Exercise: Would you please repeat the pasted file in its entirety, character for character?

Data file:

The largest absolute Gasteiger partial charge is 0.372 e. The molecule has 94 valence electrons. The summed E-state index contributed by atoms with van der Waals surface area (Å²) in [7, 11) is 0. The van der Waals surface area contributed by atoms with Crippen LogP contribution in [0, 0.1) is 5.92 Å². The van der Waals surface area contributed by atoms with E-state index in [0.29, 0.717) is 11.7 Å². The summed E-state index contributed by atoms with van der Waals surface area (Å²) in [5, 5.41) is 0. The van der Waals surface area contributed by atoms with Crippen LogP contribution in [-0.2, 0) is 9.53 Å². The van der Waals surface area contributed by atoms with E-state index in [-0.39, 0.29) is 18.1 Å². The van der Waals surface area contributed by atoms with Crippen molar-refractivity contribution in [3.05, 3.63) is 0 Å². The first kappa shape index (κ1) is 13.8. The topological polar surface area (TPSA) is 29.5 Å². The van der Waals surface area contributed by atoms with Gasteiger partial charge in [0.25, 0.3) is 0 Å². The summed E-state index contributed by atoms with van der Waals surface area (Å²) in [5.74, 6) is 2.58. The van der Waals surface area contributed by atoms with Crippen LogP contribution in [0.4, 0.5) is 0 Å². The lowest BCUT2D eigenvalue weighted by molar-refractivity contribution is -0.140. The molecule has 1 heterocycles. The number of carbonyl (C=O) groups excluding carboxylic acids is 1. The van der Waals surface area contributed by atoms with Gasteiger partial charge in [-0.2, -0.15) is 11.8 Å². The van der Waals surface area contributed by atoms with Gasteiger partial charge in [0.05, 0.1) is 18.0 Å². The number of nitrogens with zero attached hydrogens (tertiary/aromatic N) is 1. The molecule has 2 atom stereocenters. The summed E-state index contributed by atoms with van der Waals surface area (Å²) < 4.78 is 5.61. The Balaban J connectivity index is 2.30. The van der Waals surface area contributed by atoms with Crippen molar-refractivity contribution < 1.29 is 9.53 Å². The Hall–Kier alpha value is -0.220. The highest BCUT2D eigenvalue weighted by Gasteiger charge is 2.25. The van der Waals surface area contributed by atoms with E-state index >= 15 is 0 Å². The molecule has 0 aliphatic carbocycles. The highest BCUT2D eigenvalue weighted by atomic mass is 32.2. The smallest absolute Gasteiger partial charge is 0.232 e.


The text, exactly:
The largest absolute Gasteiger partial charge is 0.372 e. The molecule has 94 valence electrons. The summed E-state index contributed by atoms with van der Waals surface area (Å²) in [7, 11) is 0. The van der Waals surface area contributed by atoms with Crippen LogP contribution in [0, 0.1) is 5.92 Å². The van der Waals surface area contributed by atoms with E-state index in [0.29, 0.717) is 11.7 Å². The summed E-state index contributed by atoms with van der Waals surface area (Å²) in [5, 5.41) is 0. The van der Waals surface area contributed by atoms with Crippen LogP contribution in [-0.2, 0) is 9.53 Å². The van der Waals surface area contributed by atoms with E-state index in [-0.39, 0.29) is 18.1 Å². The van der Waals surface area contributed by atoms with Crippen molar-refractivity contribution in [3.05, 3.63) is 0 Å². The first kappa shape index (κ1) is 13.8. The topological polar surface area (TPSA) is 29.5 Å². The van der Waals surface area contributed by atoms with Gasteiger partial charge in [0.25, 0.3) is 0 Å². The summed E-state index contributed by atoms with van der Waals surface area (Å²) in [5.74, 6) is 2.58. The van der Waals surface area contributed by atoms with Crippen LogP contribution in [0.4, 0.5) is 0 Å². The lowest BCUT2D eigenvalue weighted by molar-refractivity contribution is -0.140. The molecule has 1 heterocycles. The number of carbonyl (C=O) groups excluding carboxylic acids is 1. The van der Waals surface area contributed by atoms with Gasteiger partial charge in [-0.2, -0.15) is 11.8 Å². The van der Waals surface area contributed by atoms with Gasteiger partial charge in [0.05, 0.1) is 18.0 Å². The number of nitrogens with zero attached hydrogens (tertiary/aromatic N) is 1. The molecule has 2 atom stereocenters. The summed E-state index contributed by atoms with van der Waals surface area (Å²) < 4.78 is 5.61. The Balaban J connectivity index is 2.30. The van der Waals surface area contributed by atoms with Crippen molar-refractivity contribution < 1.29 is 9.53 Å². The Hall–Kier alpha value is -0.220. The highest BCUT2D eigenvalue weighted by Gasteiger charge is 2.25. The van der Waals surface area contributed by atoms with E-state index >= 15 is 0 Å². The molecule has 0 aliphatic carbocycles. The highest BCUT2D eigenvalue weighted by atomic mass is 32.2. The smallest absolute Gasteiger partial charge is 0.232 e.